Responsive Web Design
The W3C “Responsive Web Design” course leads you step by step through an approach that focuses on HTML and CSS to make your Web site fit in all viewport sizes. These are the fundements you need to understand in the most logic and efficient way what responsive design is about and how to create responsive designs that work.
This course is structured as a logical flow. It starts with general best coding practices, what may be -according to our experience- often also of interest for advanced Web developers.
From there on, you will be working with viewport declarations and media-queries for responsive layout, responsive images, navigation, typography, tables, forms and video. Best practices, accessibility and optimization plays its role on the background of it all.
This course runs for 5 weeks total. Each week, a new lecture will be revealed (usually together with an assignment), and you’ll have a chance to interact continuously with the teacher and fellow students about the course’s content via the course’s discussion forum. The last week includes a quiz, a feedback form and the link to your certificate of completion and badge!
You will need to spend around 6-8 hours per week on the course. Some weeks are busier than others and may require more time but 7 hours should be the average.
To give the opportunity for those who need more time on the subject of HTML, CSS and best practices, the first part of the material is available right from the moment you registered on the course so that you can make the most of it. Once you are done with that information, you are ready to move over to the first assignment: “Picking up good habits”.
Week 1: Viewport, media queries and responsive layout
We cover a lot of ground this week since we begin with the techniques that allow you to 1) set the viewport and 2) add different styles for different conditions, followed by what this means for layout.
In the assignment, you will be asked to create a responsive layout.
Week 2: Flexbox and grid layout
Week 3: Responsive images and typography
Small images that do well on small mobile viewports will remain unnoticed on wide desktop screens, while large images that are in good balance on a desktop screen won’t fit on small screens. And how to find the right font size, line height and length to keep the user reading on different viewport widths?
The assignment continues on your earlier work from week 1 and week 2.
Week 4: Responsive tables, forms and video
Other possible parts of a responsive design are tables, forms and video. Tables will most probably need a certain width – regardless if that width is available. And then there are also forms and video to consider.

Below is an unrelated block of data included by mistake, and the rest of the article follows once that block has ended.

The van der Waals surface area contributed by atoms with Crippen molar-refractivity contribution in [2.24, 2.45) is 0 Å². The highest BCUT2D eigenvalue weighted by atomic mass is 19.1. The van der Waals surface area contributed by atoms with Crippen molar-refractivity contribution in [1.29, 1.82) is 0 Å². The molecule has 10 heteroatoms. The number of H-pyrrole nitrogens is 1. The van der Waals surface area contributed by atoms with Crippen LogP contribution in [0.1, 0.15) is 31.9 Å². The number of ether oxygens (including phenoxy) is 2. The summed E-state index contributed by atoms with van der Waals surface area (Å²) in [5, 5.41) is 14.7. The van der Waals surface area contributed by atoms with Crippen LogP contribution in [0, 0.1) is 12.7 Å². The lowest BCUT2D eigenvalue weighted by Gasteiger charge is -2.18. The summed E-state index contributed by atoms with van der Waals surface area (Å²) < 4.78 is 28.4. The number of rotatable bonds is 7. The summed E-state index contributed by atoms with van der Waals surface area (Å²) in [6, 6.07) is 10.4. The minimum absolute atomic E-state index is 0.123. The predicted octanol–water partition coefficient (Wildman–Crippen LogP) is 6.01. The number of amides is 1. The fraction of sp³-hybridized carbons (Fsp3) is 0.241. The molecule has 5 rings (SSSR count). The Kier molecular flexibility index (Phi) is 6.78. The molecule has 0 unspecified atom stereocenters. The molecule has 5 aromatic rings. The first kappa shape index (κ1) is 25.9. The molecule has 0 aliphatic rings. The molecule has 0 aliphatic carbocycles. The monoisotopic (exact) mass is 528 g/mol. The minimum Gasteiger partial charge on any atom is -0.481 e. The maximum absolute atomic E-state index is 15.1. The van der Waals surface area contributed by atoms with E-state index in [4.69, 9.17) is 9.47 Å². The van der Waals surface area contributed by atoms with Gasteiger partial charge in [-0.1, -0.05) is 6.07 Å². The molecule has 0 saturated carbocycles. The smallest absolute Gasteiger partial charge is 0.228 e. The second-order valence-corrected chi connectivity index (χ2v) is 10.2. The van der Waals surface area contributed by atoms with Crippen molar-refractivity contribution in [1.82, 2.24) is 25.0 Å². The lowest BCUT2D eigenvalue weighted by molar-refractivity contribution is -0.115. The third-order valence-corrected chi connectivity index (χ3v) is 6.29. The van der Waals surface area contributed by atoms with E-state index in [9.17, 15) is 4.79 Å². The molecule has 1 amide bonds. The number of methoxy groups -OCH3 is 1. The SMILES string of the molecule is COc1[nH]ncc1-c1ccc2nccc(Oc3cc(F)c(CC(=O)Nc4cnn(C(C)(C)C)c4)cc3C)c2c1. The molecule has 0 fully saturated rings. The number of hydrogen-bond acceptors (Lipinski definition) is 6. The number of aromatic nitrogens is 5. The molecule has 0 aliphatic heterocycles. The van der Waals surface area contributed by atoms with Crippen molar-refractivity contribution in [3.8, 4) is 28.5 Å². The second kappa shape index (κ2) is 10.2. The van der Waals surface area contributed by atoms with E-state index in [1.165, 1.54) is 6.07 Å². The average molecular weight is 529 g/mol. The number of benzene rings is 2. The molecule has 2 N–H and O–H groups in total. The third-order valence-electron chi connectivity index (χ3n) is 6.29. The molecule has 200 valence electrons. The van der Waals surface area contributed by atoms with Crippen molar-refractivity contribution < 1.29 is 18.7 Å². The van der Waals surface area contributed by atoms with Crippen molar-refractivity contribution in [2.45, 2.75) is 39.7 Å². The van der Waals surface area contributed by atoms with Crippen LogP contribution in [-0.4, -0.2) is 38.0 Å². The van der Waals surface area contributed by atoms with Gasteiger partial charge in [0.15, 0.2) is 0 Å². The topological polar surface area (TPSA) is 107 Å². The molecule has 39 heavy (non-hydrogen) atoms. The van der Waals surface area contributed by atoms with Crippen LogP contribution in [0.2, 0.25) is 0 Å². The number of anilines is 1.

You will continue with the assignment and add a responsive table, form and video.
Week 5: Optimization and quiz
This week we will look at techniques for minimizing network load and processor time, and thereby maximizing battery life.
You will optimize your assignment with the techniques that you learn this week. We will end the course with a quiz.
How do I get a certificate of completion and a badge?
The course includes 2 practical tutor-marked assignments (TMAs) and one quiz that all need to be completed satisfactorily if you want to receive a certificate of completion and a badge*.
* What is a badge? A digital badge is an online representation of a skill you’ve earned. Using Mozilla’s Open Badges infrastructure, W3DevCampus issues badges backed by our own seal of approval. Learners can then collect badges from different W3C courses and display them across the Web — on their resumes, Web sites, social networking profiles, job sites and more. Create your backpack and start collecting badges from W3C Training.
Who should attend?
- Web designers and frontend Web developers ready to update their skills;
- Beginning to intermediate Web developers with basic Web knowledge who want to learn new skills.
Why Responsive Web Design is worth your time? Because:
- Any Web site today is used on a big variety of viewport sizes;
- The mobile first approach is powerful, easy to learn, and quick to write.
What do I need?
Ideally, as well as a desktop or laptop computer, you should have access to:
- Facilities for putting documents online. You can use any kind of hosting service. You may consider using one of the many free web hosting services available such as x10hosting and Free Web Hosting Area (there are many others to choose from too). These are limited accounts (they’re free!) but they should allow you sufficient flexibility to complete the course.
You also need to be familiar with:
- HTML: just be comfortable putting together an HTML document, assigning IDs and classes, and other such basic tasks.
- CSS: in this course, basic familiarity with CSS is asked – no need to be an able graphics designer.
Terms and Conditions
- W3C will deliver the course in line with the published description for the advertised fee.
- Payment must be made, in full, at the time of registration.
- Payment is processed using either a credit card or a PayPal account.
- Refunds will only be made if the participant withdraws up until the end of the first week of the online course.
- W3C intends to continue to make the course material available to registered participants for at least 2 months after the course has ended.
- All material, including that produced by participants, in assignments and correspondence is copyrighted property and cannot be copied, duplicated, posted on another Web site, or otherwise used without the original author’s consent. Conversations and posted messages are private and cannot be copied, duplicated, forwarded, or conveyed to anyone else without the original author’s permission.